Pane Alle Olive

It seems that I cannot go more than one week without baking some bread. This was my last enterprise, taken from Hamelman’s bible. I was immediately attracted by the idea of making a loaf loaded with olives. The same dough gives simply amazing olive focaccia. So amazingly good that it did not survive long enough to be photographed.

The method is a little time consuming but, believe me, highly rewarding. There is a discrete amount of whole-wheat in this loaf, too. And it is sourdough-based. Plus, the olives contain plenty of the good fats we all seem to be after lately.

PANE ALLE OLIVE (Hamelman’s olive levain)

You need: 369 g (13 oz) liquid levain*, 369 g (13 oz) water, 648 g (1 lb + 7 oz) bread flour, 91 g (3.2 oz) whole-wheat flour (I used Graham’s),  14 g (0.5 oz) marine salt, 230 g olives, pitted and drained**.

How to: Step 1. Combine the levain with the water, add the rest of the ingredients except the olives and mix on first speed for 3 minutes. Mix for further 3 minutes on second speed. Add the olives and mix on first speed until incorporated (I did that kneading quickly by hand). Step 2. Let rest, covered with plastic wrap, for 2 and 1/2 hours, folding the dough after the first 1 and 1/4 hour. Step 3. Divide the dough: either shape two medium small loaves or 1 loaf and a focaccia. Step 4. If you choose to make a focaccia***, let it rest, covered, for 1 hour. For the loaf (or loaves), after shaping, let rest covered for 1 and 1/2 hour and then “retard” in the fridge for 12 to 18 hours. Step 5. Brush the focaccia with olive oil, make the typical concavities with the tip of your fingers and bake with steam at 230 degrees (Celsius, 450 Fahrenheit) until it looks brown and crunchy on the outside. And the bread? Hamelman does not say, but I baked it for 40 minutes, using steam in the beginning and lowering immediately the temperature from the initial 275 degrees (Celsius, 527 Fahrenheit) to 230 degrees (Celsius, 450 Fahrenheit).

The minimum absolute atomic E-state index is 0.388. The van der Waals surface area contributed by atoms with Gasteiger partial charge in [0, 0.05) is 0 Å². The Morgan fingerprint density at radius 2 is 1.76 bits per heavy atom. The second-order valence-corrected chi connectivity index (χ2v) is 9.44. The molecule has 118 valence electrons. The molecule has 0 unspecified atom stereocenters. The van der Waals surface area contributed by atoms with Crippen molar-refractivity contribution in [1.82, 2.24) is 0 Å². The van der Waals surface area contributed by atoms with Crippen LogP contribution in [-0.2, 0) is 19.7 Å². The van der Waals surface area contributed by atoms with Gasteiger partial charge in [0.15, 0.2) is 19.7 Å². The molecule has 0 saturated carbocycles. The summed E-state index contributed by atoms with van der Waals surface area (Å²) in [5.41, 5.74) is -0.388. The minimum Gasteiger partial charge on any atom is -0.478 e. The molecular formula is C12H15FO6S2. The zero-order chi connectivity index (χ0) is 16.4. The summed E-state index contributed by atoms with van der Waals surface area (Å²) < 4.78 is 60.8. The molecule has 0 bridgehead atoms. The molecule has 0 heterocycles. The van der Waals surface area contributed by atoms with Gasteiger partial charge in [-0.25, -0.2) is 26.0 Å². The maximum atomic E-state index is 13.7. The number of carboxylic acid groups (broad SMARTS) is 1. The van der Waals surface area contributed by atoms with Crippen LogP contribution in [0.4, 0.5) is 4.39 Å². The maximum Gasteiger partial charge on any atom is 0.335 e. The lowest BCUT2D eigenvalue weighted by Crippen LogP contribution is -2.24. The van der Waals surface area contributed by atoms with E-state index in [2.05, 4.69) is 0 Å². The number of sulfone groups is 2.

*liquid levain: the night before baking, take out 34 g (1.2 oz) of 100% hydration active sourdough starter and mix with 204 g (7.2 oz) water plus 165 g (5.8 oz) of bread flour. It can be used 12 to 16 hours later.

**draining olives: also the night before baking, drain the olives from their liquid and let rest in a colander in the fridge. In the morning, place in a clean kitchen towel and drain completely.

***shaping a focaccia: place some baking paper on a (not too big) round or square baking plate and flatten the dough gently with your hands (it still has to be quite tall, surely taller than a pizza) directly in the baking plate, being careful not to deflate it.

CONSIDERATIONS: I really loved making this loaf and the olive focaccia. The focaccia goes wonderfully alone, while the loaf is well complemented by soft, mild, cheeses. Guess what was my favorite match? Pane alle olive and mozzarella… yum! Grateful to Hamelman to have made me discover liquid levain. By simply diluting your sourdough the day before mixing the final dough you can obtain an extremely mild sourdough bread. And for those of you who do not like the sour taste: there is no way you could have sensed it in this loaf. Oh… and if you don’t have sourdough starter… would gladly send you mine (and actually can, if you live in Sweden). Otherwise, my post Dirty Laundry and Sourdough Starter will help you to make your own. It lasts forever (still have the culture described in last August’s post) and makes very good bread. Wish you a pleasant week-end.